Dozens of dead and dying trees were cleared out of Prospect Park this week in a massive effort by park workers from across the city.
The six-day tree-clearing event is part of a regular program called a 5x5, where park workers from all five boroughs converge at one park for a week for intensive work.
The event comes just a week after it was reported that , and those trees were cut down as part of this week’s project.
But the 5x5 has been planned for weeks, as a way to finally clean up the massive destruction from a series of unprecedented storms, said Brooklyn Parks Commissioner Kevin Jeffrey during a tour of the park Friday.
Both the September 2010 tornado and brought down numerous trees in Prospect Park. And the caused limbs throughout the park to drop in droves due to the weight of the heavy wet flakes on the leaf-covered branches, Jeffrey said.
Prospect Park’s trees are also damaged by disease—and people. In addition to those living in them, people have been , Patch reported in May.
In August, the New York Post reported that branches from some of the larger dying trees had begun breaking off.
In early January, fallen trees could be seen in several swaths of the park, some on the ground and others held up by neighboring trees. Large limbs littered hillsides and in one patch near Prospect Park Southwest more than a dozen young trees lay uprooted on the ground (see photo in gallery).
During the week’s work, which ends today, park workers are slated to removed 52 trees that are damaged but still standing and 25 trees that have been uprooted or otherwise fallen down, said Jon Pywell, Brooklyn’s deputy director of forestry during the tour. In addition more than a hundred fallen limbs were removed.
Most of the trees were cut down along the south and west sides of the lake, along Ocean and Flatbush avenues and for a stretch near to Prospect Park Southwest (see map of affected areas in photo gallery).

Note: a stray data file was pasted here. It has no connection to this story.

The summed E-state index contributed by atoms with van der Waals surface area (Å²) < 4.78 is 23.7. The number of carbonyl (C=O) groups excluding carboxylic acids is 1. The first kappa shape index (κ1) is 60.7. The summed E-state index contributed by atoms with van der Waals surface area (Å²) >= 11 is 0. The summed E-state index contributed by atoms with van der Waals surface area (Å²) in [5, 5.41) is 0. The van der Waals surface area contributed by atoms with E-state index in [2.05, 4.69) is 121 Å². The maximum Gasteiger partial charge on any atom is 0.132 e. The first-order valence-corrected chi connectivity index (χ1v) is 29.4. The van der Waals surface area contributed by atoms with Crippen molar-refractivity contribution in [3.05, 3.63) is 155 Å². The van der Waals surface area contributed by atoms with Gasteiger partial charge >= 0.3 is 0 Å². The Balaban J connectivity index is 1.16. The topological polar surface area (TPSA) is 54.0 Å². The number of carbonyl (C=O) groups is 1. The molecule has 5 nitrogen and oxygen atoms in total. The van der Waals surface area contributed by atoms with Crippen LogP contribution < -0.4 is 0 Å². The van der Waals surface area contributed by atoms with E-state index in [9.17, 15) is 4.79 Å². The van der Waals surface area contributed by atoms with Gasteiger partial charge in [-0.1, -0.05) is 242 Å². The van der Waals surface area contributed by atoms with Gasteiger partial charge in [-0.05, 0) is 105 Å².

“A week ago this hillside was just covered in dead branches. There were uprooted trees, downed trees, it was just a mess,” said Pywell, pointing to a slope that runs along Flatbush Avenue that yesterday was only thinly covered in trees. Large swaths of the ground was covered by mulch made from the limbs and trunks workers removed.
Taking a tree down the larger trees can take days, because the tree is cut down in pieces (to avoid having a 50-foot maple free fall to the ground). Yesterday morning, Jeffrey and Pywell stopped to watch as climber pruner Lawrence Schultz was lifted several stories to begin taking down a 45-year-old Norway maple just outside the park on Ocean Avenue near Parkside.
First Schultz tied ropes to a large limb so prevent it from crashing down after being severed. Then he cut the limb with a chainsaw. Next, workers on the ground slowly lowered the limb to the ground where it was feed into a chipper to be converted to mulch for the park (See photo gallery).
“They could accomplish in a week what would normally take much longer,” said Prospect Park Alliance spokesman Paul Nelson as he watched workers lift enormous logs into hulking orange trunks. In all, more than 500,000 pounds of wood and other tree detritus have been removed from the park (much of it to be returned as mulch).
“It feels like a gift,” Jeffery said of the project. “It’s really terrific.”